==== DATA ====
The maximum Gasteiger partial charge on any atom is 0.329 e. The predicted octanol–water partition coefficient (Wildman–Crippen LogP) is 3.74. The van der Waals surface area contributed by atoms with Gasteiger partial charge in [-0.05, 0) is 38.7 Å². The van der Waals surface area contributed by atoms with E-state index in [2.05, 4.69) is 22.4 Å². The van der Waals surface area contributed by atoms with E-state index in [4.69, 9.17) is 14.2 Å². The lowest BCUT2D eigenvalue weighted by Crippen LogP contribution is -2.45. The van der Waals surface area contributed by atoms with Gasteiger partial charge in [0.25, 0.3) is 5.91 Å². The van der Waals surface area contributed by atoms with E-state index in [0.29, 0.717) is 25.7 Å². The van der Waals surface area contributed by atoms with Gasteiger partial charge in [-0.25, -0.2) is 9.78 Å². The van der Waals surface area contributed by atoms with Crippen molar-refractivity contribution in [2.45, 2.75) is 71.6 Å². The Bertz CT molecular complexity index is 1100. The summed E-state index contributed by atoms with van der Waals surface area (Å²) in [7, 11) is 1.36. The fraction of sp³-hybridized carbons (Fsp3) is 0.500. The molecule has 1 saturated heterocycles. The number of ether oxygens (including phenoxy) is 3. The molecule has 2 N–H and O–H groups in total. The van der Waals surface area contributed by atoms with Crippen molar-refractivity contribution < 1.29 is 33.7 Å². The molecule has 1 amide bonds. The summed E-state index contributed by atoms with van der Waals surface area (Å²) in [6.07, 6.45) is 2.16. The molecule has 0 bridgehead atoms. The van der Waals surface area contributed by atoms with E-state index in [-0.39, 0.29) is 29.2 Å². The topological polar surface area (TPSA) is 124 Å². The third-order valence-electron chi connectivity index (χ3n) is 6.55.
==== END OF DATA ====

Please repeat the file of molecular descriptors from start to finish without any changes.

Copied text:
The maximum Gasteiger partial charge on any atom is 0.329 e. The predicted octanol–water partition coefficient (Wildman–Crippen LogP) is 3.74. The van der Waals surface area contributed by atoms with Gasteiger partial charge in [-0.05, 0) is 38.7 Å². The van der Waals surface area contributed by atoms with E-state index in [2.05, 4.69) is 22.4 Å². The van der Waals surface area contributed by atoms with E-state index in [4.69, 9.17) is 14.2 Å². The lowest BCUT2D eigenvalue weighted by Crippen LogP contribution is -2.45. The van der Waals surface area contributed by atoms with Gasteiger partial charge in [0.25, 0.3) is 5.91 Å². The van der Waals surface area contributed by atoms with E-state index in [0.29, 0.717) is 25.7 Å². The van der Waals surface area contributed by atoms with Gasteiger partial charge in [-0.25, -0.2) is 9.78 Å². The van der Waals surface area contributed by atoms with Crippen molar-refractivity contribution in [2.45, 2.75) is 71.6 Å². The Bertz CT molecular complexity index is 1100. The summed E-state index contributed by atoms with van der Waals surface area (Å²) in [7, 11) is 1.36. The fraction of sp³-hybridized carbons (Fsp3) is 0.500. The molecule has 1 saturated heterocycles. The number of ether oxygens (including phenoxy) is 3. The molecule has 2 N–H and O–H groups in total. The van der Waals surface area contributed by atoms with Crippen molar-refractivity contribution < 1.29 is 33.7 Å². The molecule has 1 amide bonds. The summed E-state index contributed by atoms with van der Waals surface area (Å²) in [6.07, 6.45) is 2.16. The molecule has 0 bridgehead atoms. The van der Waals surface area contributed by atoms with E-state index in [-0.39, 0.29) is 29.2 Å². The topological polar surface area (TPSA) is 124 Å². The third-order valence-electron chi connectivity index (χ3n) is 6.55.